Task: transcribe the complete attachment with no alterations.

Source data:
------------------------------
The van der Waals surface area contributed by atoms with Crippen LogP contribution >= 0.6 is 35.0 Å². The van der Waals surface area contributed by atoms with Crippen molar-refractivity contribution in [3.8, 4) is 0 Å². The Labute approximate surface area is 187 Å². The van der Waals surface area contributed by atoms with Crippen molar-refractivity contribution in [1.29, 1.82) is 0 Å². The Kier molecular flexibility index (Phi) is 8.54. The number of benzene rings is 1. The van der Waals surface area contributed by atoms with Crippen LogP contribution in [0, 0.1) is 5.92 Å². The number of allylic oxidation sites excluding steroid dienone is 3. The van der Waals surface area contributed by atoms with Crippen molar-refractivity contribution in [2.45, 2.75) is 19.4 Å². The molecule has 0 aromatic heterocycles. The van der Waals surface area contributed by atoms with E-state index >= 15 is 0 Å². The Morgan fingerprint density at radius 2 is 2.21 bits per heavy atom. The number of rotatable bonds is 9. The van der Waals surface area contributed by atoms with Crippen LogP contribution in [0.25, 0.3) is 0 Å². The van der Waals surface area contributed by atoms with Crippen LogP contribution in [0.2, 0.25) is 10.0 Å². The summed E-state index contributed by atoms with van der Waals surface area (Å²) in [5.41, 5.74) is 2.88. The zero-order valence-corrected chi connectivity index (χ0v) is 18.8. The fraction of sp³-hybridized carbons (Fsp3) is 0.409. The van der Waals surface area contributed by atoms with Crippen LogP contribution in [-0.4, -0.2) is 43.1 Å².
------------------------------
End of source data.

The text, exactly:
The van der Waals surface area contributed by atoms with Crippen LogP contribution >= 0.6 is 35.0 Å². The van der Waals surface area contributed by atoms with Crippen molar-refractivity contribution in [3.8, 4) is 0 Å². The Labute approximate surface area is 187 Å². The van der Waals surface area contributed by atoms with Crippen molar-refractivity contribution in [1.29, 1.82) is 0 Å². The Kier molecular flexibility index (Phi) is 8.54. The number of benzene rings is 1. The van der Waals surface area contributed by atoms with Crippen LogP contribution in [0, 0.1) is 5.92 Å². The number of allylic oxidation sites excluding steroid dienone is 3. The van der Waals surface area contributed by atoms with Crippen molar-refractivity contribution in [2.45, 2.75) is 19.4 Å². The molecule has 0 aromatic heterocycles. The van der Waals surface area contributed by atoms with E-state index >= 15 is 0 Å². The Morgan fingerprint density at radius 2 is 2.21 bits per heavy atom. The number of rotatable bonds is 9. The van der Waals surface area contributed by atoms with Crippen LogP contribution in [0.25, 0.3) is 0 Å². The van der Waals surface area contributed by atoms with Crippen LogP contribution in [0.2, 0.25) is 10.0 Å². The summed E-state index contributed by atoms with van der Waals surface area (Å²) in [5.41, 5.74) is 2.88. The zero-order valence-corrected chi connectivity index (χ0v) is 18.8. The fraction of sp³-hybridized carbons (Fsp3) is 0.409. The van der Waals surface area contributed by atoms with Crippen LogP contribution in [-0.4, -0.2) is 43.1 Å².